Equipped To Survive Equipped To Survive® Presents
The Survival Forum
Where do you want to go on ETS?

Page 1 of 2 1 2 >
Topic Options
#248989 - 07/24/12 06:53 PM Yard Hydrant Issues
MartinFocazio Offline

Pooh-Bah

Registered: 01/21/03
Posts: 2148
Loc: Bucks County PA
I installed a yard hydrant about 18 months ago (one of those faucets you can use in all weather, the valve is below ground and it won't freeze up).

A few weeks ago, I noticed that the ground around the bottom of the hydrant was always wet, so assuming a leak, I dug things up, and that's when the troubles started.

My soil is VERY much clay in most places, including under the yard hydrant. The problem is that the normal operation of the yard hydrant requires it to be able to drain the riser after using it, and that's where my trouble is.

Leaving the pit open to check for leaks, I decided to evaluate the drain rate of the pit. Basically, it's not draining at all - it's a perfect clay lined pool. Now, the main issue is that this yard hydrant comes up in my shed - I use it to water my chickens, and in winter time, it's really nice to have access to water from within the shed - so relocating the hydrant is the least best option. I've noticed that there is a threaded fitting at the valve assembly, so I could run the riser drain elsewhere...but where? Any other ideas? A deeper pit? Something else?

Top
#248996 - 07/24/12 08:25 PM Re: Yard Hydrant Issues [Re: MartinFocazio]
KenK Offline
"Be Prepared"
Pooh-Bah

Registered: 06/26/04
Posts: 1958
Loc: NE Illinois
I'm in the same boat. I have nasty clay soil.

Somehow you are going to need to create an evaporation pit of some kind. If you are familiar with septic system drainage fields ... they don't drain fluids down - they evaporate them up. You are in a position that you have to do the very same thing.

My thought would be that when you bury the business end of the hydrant rather than just fill it in with clay, you line the pit with landscaping cloth, and then fill the pit with some kind of "sharp" gravel with limited "fines".

I'd talk with your local materials source and tell them what you are doing. You need the gravel to pack enough to hold the hydrant in place well, but still allow water to evaporate out. I'd probably even cover the top of the bit with a layer of landscape cloth and then put a light layer of gravel on top of it.

Obviously, the larger the pit, the more buffer room you have before the water gets to too close to the surface. In winter, if that happens, then the water could freeze and transmit that cold downward ... causing problems.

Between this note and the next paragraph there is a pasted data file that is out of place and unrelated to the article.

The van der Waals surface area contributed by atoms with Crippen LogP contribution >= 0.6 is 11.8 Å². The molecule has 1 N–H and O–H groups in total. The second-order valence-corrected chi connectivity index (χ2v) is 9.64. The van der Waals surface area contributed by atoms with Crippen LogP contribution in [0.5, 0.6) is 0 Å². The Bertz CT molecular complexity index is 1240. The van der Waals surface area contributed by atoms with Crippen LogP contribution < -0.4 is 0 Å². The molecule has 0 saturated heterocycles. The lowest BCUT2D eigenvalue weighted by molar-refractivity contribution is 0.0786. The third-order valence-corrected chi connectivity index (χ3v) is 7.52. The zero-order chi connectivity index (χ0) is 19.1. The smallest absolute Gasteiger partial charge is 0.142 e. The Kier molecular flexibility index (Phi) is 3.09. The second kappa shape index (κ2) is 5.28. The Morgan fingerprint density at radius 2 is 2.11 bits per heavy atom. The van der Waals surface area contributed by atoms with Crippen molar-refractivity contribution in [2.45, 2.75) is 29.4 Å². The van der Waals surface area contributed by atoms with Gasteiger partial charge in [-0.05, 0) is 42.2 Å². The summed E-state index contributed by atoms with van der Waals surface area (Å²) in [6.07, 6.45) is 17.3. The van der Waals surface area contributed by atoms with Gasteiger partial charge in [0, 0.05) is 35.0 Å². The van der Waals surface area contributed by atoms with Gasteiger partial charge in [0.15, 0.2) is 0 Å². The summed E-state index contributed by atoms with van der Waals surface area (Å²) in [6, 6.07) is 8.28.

Sometime this fall I need to rebuild our hydrant. We've been getting leaking around the rod that goes down into the hydrant. In winter that is the kiss of death. We bought a kit that comes with a new plunger and some other parts. I've seen a video on-line where you unscrew the top and pull the whole thing out from the hydrant and then replace that plunger. Looks easy enough. I hope we can do it.

BTW, our hydrant is inside our unheated horse barn. Just to play it safe, I ran a heat tape down the hydrant's main tube, wrapped it with insulation, and then covered the whole think with a length of that black corrugated drainage pipe that I slit down one side (so I could put it around the pipe). In really REALLY cold weather we'll turn on the heat tape. The corrugated pipe is to keep our barn cats from shredding the insulation or damaging the heat tape. Its worked so far. Nothing would be worse than having that hydrant freeze in the winter. That would be a ton of work hauling water to the horses.

Top
#248997 - 07/24/12 08:35 PM Re: Yard Hydrant Issues [Re: MartinFocazio]
dougwalkabout Offline
Crazy Canuck
Carpal Tunnel

Registered: 02/03/07
Posts: 2557
Loc: Alberta, Canada
I have clay subsoil as well. When clay is saturated, it takes a loooong time for water to drain through. This makes it a fantastic filtering medium, but can also cause drainage problems in wet years.

Is the dampness causing problems? If it's only a nuisance issue, it may be enough to put down a layer of gravel and sand on the surface.

How deep is the valve assembly? It seems to me that moving the drain outlet to a deeper sand/gravel filled pit may help. This is simply a holding area for the drain water while the clay slowly absorbs the moisture.

The other part, I suppose, is to use the hydrant in a way that minimizes the number of drain cycles. For example, installing a small above-ground tank for the frost-free season may be a good idea. Or, for the summer, leave the main valve "on" and add an above-ground tap to shut off the flow.

My 2c.

EDIT: Ken's evaporation pit idea is interesting. Hadn't thought of that. It explains the sewage mounds that are required for areas with low drainage rates.


Edited by dougwalkabout (07/24/12 08:40 PM)

Top
#248998 - 07/24/12 09:01 PM Re: Yard Hydrant Issues [Re: MartinFocazio]
LesSnyder Online   content
Veteran

Registered: 07/11/10
Posts: 1392
Loc: New Port Richey, Fla
would a 6" or 8" diameter cylindrical clay, cement or PVC pipe around your stand pipe allow you to back fll with your yard soil for proper stability of the valve, and have enough volume inside to evaporate your leak down amount, if you fill the inside of that pipe with a pea gravel or similar...